Christmas Outdoor Greenery
Outdoor Christmas decorations add a festive look to houses and allow everyone who sees them to feel a little joy of the season. With just two natural greenery elements, porches, walkways, fences, and doors take on a special aura that brightens everyone's spirits and adds a smile to their faces.
1. Evergreen Branches
Incense cedar grows wild in north Texas. There are several trees on our two acres in the country. Other varieties of cedar also grow wild in all southern states. Look around your area for evergreens that grow near you. Chances are you will find a beautiful evergreen in your yard or in an area near you from which you can harvest some branches for free.
Another place to find free greenery is Christmas tree lots, including Home Depot and Lowe's. Both Home Depot and Lowe's in my area trim the bottom of purchased Christmas trees for customers. Both stores give away the trimmed branches to anyone who asks.
2. Horse ApplesBois d'Arc fruit is known as horse apples in Texas, and can be found on the ground every fall. There is a tree in a green space between the back of a large shopping center and the road near me. The tree drops scores of fruit every fall that have to be cleaned up, and the horse apples can be picked up by anyone.
Once again, look around your area for large fruits or pine cones that fall off trees near you. Once you start looking for natural greens, you will discover you probably have several from which to choose.
Add a layer of the evergreens to a large container like a pedestal urn, large crock, rustic box, or a large basket. Fresh outdoor Christmas greens can also be laid right on the ground in the southern states that do not have snow cover for extended weeks at a time.
Stack the horse apples on top of the cedar greens.
That's it. All done.
Easy and quick.
These cedar branches and horse apples are lying on the treadle of the vintage Singer sewing machine base.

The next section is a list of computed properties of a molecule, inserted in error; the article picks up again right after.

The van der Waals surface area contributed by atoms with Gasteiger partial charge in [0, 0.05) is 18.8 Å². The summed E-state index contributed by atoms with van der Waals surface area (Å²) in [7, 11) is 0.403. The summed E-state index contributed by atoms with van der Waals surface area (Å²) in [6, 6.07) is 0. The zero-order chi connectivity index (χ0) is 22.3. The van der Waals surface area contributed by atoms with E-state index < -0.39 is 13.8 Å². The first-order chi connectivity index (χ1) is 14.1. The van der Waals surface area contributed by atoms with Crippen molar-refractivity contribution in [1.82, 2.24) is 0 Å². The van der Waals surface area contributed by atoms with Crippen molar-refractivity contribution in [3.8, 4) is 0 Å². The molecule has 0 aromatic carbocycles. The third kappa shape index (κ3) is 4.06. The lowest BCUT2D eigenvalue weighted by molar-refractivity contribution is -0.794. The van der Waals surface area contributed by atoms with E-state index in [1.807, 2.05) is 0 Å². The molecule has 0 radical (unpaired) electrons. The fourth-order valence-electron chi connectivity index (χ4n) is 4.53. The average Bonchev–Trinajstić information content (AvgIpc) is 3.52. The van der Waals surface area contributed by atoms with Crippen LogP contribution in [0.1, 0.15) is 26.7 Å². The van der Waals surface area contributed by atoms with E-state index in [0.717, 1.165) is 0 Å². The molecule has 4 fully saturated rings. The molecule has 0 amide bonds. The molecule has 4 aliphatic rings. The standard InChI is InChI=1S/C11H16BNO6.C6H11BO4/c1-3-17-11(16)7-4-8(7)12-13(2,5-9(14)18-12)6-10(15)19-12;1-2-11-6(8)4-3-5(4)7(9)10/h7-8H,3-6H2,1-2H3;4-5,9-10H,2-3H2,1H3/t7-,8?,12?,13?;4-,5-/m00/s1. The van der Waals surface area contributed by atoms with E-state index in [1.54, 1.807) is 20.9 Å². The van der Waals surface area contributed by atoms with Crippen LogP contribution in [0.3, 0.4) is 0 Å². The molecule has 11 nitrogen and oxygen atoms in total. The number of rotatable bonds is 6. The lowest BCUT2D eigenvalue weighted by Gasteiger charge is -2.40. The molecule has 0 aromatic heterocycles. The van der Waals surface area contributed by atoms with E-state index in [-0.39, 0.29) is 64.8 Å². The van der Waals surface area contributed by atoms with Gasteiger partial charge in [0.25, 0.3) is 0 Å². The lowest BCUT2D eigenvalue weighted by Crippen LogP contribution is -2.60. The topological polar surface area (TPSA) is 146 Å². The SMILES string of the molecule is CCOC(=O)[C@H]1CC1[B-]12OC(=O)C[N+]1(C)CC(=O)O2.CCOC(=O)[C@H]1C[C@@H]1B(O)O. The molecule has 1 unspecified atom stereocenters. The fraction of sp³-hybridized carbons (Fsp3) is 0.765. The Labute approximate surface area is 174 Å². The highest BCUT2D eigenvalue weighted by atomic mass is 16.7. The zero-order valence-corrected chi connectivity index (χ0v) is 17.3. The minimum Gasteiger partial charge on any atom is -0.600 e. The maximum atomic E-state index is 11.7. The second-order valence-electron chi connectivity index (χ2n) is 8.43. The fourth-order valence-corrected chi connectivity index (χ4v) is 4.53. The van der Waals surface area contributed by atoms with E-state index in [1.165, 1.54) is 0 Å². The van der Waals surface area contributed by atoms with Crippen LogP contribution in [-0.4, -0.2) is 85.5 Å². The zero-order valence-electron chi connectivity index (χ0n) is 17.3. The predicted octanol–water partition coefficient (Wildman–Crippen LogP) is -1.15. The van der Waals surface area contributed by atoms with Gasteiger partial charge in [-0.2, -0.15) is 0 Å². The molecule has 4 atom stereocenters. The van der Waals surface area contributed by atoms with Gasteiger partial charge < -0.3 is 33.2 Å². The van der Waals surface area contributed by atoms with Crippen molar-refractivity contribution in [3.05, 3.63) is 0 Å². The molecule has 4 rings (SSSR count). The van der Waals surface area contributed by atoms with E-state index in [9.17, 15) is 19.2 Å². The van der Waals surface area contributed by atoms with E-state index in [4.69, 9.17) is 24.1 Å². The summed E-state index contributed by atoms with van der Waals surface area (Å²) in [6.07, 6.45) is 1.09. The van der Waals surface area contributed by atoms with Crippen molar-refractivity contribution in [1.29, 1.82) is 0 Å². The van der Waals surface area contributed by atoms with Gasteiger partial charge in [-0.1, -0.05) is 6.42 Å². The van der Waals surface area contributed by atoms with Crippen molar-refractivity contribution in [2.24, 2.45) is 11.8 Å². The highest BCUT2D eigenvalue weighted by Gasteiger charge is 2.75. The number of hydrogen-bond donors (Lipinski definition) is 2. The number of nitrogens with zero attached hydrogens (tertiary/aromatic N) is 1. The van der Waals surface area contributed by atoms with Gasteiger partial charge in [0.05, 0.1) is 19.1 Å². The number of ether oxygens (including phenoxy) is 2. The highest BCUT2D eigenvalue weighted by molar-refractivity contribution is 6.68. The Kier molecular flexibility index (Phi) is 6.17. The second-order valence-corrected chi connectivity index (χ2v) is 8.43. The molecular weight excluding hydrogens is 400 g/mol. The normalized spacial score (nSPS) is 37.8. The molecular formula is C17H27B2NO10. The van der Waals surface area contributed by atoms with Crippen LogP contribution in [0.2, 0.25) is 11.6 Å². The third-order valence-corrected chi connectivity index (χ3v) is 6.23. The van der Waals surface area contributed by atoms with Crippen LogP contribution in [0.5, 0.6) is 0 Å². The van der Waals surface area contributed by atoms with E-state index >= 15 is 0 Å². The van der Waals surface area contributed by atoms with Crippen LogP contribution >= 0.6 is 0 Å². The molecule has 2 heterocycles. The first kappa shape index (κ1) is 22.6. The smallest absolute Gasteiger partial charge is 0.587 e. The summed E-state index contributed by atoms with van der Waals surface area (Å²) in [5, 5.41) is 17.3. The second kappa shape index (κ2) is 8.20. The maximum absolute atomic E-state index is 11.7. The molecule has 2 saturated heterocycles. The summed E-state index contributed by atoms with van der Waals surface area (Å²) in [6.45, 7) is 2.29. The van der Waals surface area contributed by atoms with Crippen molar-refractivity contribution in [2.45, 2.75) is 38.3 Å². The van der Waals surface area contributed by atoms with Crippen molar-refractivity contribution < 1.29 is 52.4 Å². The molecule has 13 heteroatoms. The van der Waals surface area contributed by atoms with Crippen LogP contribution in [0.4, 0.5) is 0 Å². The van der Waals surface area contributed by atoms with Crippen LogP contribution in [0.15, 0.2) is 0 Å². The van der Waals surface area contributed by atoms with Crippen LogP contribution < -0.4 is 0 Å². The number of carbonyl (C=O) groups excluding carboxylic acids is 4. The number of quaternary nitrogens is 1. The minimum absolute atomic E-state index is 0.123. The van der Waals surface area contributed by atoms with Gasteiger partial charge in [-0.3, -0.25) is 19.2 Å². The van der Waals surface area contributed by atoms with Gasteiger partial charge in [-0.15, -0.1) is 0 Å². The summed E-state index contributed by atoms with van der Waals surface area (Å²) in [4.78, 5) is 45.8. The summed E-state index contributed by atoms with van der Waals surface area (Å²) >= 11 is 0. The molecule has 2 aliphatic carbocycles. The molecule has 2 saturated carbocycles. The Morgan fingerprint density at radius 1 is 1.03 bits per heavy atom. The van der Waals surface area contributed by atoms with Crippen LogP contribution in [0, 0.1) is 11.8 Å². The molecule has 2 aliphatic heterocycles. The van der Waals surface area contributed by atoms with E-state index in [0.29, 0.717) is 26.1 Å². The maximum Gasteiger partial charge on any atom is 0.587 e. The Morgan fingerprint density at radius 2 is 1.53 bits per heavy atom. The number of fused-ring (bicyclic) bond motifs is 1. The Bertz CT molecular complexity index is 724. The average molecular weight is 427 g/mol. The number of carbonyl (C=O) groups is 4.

One large horse apple nestled in short sprigs of incense cedar in a rustic flower pot adds the Christmas look needed for the simple wooden Merry Christmas sign.
Since horse apples exude a sticky sap and a sweet odor, I only use them as outdoor greenery, not inside the house.
Doors are a natural location to add more Christmas outdoor greenery.
Homemade grapevine wreaths withstand rain, snow, freezes, and........ heat. In north Texas, fresh greenery from northern states or snow-covered mountains dries out quickly due to our warm winter temperatures.
True, nighttime lows will include below freezing temperatures, and daytime highs will include low 30s to 40s, and there may be snow. However, snow only lasts about 2-4 days and warmer temperatures in the 50s return.
Cedar added to the top of the wreath accentuates the rustic tin angel wreath holder which can also withstand a wide range of weather variations.
Small branches of incense cedar can decorate Christmas presents in place of ribbons. When using fresh greens as package decorations, wait until 1-3 days before presenting the packages to add the greenery. Fresh greenery will dry out, become brittle, and look unattractive if attached several days in advance.
Water outdoor greenery occasionally to prolong its life. However, do not allow the horse apples to sit in water because they will decay much more quickly. Check the fruit periodically, and remove any that has rotten spots. Remember, one bad apple spoils the lot.
For no money, anyone can have a beautiful natural Christmas outdoor greenery arrangement.
Once Christmas is over, the fresh greenery can be composted, which means not having to store the decorations.
Count the reasons to create natural Christmas outdoor greenery arrangements.
- Free initial cost.
- No cost to use... like electrical lights.
- Beautiful, eye-catching decorations during daylight hours.
- Can tolerate most weather conditions.
- Nothing to store after use.
- Good for the environment.
Do you have favorite natural greens you like to use for outdoor Christmas decorations?
Please join me at these inspiring places for more joy of living.
Dishing It and Digging It @ Rustic and Refined